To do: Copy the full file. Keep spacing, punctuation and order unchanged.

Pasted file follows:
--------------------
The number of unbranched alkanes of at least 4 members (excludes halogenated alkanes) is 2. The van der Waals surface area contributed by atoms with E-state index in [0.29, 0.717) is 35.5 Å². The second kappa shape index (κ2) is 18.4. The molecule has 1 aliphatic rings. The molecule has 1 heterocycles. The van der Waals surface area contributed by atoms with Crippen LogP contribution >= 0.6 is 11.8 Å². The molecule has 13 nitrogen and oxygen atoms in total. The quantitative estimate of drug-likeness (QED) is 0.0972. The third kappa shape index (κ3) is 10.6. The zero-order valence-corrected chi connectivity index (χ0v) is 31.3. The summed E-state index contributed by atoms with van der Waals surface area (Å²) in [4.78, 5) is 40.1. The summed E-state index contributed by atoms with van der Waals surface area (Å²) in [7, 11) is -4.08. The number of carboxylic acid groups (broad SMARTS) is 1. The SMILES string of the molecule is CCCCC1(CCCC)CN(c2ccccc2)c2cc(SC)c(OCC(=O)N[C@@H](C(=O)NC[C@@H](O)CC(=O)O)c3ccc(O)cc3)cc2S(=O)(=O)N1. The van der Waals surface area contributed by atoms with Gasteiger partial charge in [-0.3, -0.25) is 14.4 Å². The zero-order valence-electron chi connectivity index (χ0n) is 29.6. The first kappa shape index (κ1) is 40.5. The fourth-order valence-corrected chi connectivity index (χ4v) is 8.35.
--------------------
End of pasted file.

The number of unbranched alkanes of at least 4 members (excludes halogenated alkanes) is 2. The van der Waals surface area contributed by atoms with E-state index in [0.29, 0.717) is 35.5 Å². The second kappa shape index (κ2) is 18.4. The molecule has 1 aliphatic rings. The molecule has 1 heterocycles. The van der Waals surface area contributed by atoms with Crippen LogP contribution >= 0.6 is 11.8 Å². The molecule has 13 nitrogen and oxygen atoms in total. The quantitative estimate of drug-likeness (QED) is 0.0972. The third kappa shape index (κ3) is 10.6. The zero-order valence-corrected chi connectivity index (χ0v) is 31.3. The summed E-state index contributed by atoms with van der Waals surface area (Å²) in [4.78, 5) is 40.1. The summed E-state index contributed by atoms with van der Waals surface area (Å²) in [7, 11) is -4.08. The number of carboxylic acid groups (broad SMARTS) is 1. The SMILES string of the molecule is CCCCC1(CCCC)CN(c2ccccc2)c2cc(SC)c(OCC(=O)N[C@@H](C(=O)NC[C@@H](O)CC(=O)O)c3ccc(O)cc3)cc2S(=O)(=O)N1. The van der Waals surface area contributed by atoms with Gasteiger partial charge in [-0.3, -0.25) is 14.4 Å². The zero-order valence-electron chi connectivity index (χ0n) is 29.6. The first kappa shape index (κ1) is 40.5. The fourth-order valence-corrected chi connectivity index (χ4v) is 8.35.